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Douglas Cox

`Ultra Red' petunia (Petunia × hybrida Hort. Vilm.-Andr.), `Bonanza Orange' marigold (Tagetes patula L.), and `Marglobe' tomato (Lycopersicon esculentum Mill.) were fertilized with a low-P, water-soluble fertilizer to evaluate the potential of low-P nutrition to control growth. Beginning at transplanting, plants received N at 150 mg·L–1 fertilizer solutions twice a week until finish from 20N–4.3P–16.6K continuously (control), 20N–0P–16.6K continuously, or four or six applications of 20N–0P–16.6K followed by 20N–4.3P–16.6K to finish. Growth media were two commercial soilless substrates (Fafard 3B and Metro Mix 360), and a 2 sphagnum peat moss: 1 perlite: 1 vermiculite combination (v/v) containing no starter or granular P fertilizer. All species in the 2:1:1 growth medium responded to low P treatments with significant growth reductions. In the commercial media, presumably due to the presence of a P-containing starter fertilizer, there were no visible effects of low P on the size of ornamental species and only small reductions in the measured growth characteristics compared to the control. Tomato growth, however, was significantly reduced by low P treatments in both commercial media. This research suggests that the P requirement of some ornamental bedding species is very low and that to use low P for growth control, plants must be grown in a substrate containing no P fertilizer. Under these conditions, four or six applications of 20N–0P–16.6K followed by 20N–4.3P–16.6K to finish resulted in desirable growth reductions and no P deficiency symptoms.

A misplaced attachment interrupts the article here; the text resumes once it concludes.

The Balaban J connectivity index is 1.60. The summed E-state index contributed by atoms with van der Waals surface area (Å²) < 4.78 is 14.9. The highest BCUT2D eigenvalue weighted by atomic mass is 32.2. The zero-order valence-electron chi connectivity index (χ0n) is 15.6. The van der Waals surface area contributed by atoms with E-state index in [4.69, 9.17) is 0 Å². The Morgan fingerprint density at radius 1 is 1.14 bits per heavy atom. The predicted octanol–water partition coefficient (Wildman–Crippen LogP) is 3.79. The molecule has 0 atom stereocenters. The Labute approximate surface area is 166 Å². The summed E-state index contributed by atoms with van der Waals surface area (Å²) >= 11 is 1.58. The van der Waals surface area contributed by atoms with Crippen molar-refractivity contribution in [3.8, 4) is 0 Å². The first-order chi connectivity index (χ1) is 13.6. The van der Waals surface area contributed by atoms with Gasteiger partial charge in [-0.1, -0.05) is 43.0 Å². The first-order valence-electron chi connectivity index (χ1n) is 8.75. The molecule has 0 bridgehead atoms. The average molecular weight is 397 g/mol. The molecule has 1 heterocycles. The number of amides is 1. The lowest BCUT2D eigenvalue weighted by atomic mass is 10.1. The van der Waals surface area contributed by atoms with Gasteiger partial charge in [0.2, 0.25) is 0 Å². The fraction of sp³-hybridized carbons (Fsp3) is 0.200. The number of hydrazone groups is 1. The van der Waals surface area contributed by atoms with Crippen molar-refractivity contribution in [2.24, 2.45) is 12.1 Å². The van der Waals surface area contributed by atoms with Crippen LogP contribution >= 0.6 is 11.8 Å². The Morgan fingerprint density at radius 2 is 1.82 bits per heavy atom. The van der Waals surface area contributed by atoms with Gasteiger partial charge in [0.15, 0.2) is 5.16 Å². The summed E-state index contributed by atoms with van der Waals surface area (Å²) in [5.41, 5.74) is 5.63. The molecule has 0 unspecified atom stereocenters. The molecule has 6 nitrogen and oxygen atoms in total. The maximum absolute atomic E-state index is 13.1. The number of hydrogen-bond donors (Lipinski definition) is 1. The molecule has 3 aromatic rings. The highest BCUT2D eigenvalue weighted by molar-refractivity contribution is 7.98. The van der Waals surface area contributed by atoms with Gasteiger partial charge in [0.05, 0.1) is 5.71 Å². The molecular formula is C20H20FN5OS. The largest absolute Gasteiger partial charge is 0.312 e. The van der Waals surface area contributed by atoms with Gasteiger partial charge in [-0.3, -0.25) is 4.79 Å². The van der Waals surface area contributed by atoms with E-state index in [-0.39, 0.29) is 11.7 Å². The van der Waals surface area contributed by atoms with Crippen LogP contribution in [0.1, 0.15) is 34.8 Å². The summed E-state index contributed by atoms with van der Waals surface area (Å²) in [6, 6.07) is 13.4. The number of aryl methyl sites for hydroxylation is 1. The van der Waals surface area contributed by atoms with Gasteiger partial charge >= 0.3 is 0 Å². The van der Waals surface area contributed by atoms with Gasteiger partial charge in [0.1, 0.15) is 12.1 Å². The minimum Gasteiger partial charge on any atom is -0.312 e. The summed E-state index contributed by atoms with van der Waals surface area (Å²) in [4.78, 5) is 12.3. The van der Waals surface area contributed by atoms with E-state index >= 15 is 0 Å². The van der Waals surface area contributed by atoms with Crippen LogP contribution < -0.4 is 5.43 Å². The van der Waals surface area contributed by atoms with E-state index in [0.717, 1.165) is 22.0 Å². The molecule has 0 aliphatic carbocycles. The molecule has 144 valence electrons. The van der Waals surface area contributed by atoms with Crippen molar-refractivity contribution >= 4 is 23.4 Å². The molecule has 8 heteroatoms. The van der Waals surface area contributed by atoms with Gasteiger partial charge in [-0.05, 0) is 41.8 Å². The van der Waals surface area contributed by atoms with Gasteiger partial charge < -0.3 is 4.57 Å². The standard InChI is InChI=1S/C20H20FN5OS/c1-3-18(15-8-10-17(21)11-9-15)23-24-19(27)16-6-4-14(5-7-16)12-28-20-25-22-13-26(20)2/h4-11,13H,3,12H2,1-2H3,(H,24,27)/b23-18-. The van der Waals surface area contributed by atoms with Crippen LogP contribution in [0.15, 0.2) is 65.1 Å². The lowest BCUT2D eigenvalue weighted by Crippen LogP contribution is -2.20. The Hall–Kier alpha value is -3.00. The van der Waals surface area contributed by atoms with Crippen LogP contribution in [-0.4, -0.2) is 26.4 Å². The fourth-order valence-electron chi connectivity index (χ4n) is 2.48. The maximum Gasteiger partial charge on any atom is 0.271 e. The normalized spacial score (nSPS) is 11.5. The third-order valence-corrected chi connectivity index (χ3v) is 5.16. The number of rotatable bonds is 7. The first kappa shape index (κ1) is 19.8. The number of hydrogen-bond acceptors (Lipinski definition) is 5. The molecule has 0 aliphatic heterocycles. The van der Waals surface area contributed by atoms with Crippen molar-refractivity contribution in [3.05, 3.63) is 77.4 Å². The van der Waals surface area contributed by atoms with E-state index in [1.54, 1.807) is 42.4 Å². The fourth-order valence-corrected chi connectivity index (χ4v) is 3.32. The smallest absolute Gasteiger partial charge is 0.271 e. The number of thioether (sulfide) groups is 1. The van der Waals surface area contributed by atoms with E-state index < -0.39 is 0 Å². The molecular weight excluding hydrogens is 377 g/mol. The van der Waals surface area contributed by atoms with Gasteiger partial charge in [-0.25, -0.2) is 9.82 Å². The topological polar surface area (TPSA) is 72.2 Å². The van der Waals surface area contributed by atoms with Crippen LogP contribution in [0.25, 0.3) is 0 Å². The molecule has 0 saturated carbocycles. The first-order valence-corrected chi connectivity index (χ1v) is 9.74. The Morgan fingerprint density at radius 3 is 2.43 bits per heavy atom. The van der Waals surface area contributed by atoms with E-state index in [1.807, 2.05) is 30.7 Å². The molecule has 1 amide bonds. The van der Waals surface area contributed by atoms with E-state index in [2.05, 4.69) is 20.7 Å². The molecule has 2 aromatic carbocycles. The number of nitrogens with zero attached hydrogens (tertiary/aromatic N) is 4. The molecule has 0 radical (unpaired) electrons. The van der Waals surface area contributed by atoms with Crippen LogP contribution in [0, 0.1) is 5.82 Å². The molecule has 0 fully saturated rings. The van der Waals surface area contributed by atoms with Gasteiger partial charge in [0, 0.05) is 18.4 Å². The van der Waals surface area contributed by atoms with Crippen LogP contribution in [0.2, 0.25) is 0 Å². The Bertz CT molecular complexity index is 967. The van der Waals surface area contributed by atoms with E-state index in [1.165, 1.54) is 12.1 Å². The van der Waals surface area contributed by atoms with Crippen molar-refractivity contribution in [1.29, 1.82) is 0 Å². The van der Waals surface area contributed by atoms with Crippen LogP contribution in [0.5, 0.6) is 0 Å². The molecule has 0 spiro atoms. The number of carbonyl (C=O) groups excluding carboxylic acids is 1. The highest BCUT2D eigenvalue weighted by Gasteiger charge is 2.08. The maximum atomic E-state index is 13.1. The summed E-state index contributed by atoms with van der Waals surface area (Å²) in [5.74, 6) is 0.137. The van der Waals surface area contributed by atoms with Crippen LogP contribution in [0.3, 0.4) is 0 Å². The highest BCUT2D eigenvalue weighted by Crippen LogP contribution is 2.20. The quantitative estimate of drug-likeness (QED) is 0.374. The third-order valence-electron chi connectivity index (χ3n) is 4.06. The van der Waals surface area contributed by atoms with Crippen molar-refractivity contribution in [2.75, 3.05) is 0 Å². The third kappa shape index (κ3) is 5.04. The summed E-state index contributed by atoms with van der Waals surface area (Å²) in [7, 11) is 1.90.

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Wesley C. Randall and Roberto G. Lopez

Annual bedding plant sales for the 15 top-producing states were over $1.4 billion in 2012, the highest of any sector of the U.S. commercial floriculture industry ( U.S. Dept. of Agriculture, 2013 ). Advancements in production of bedding plant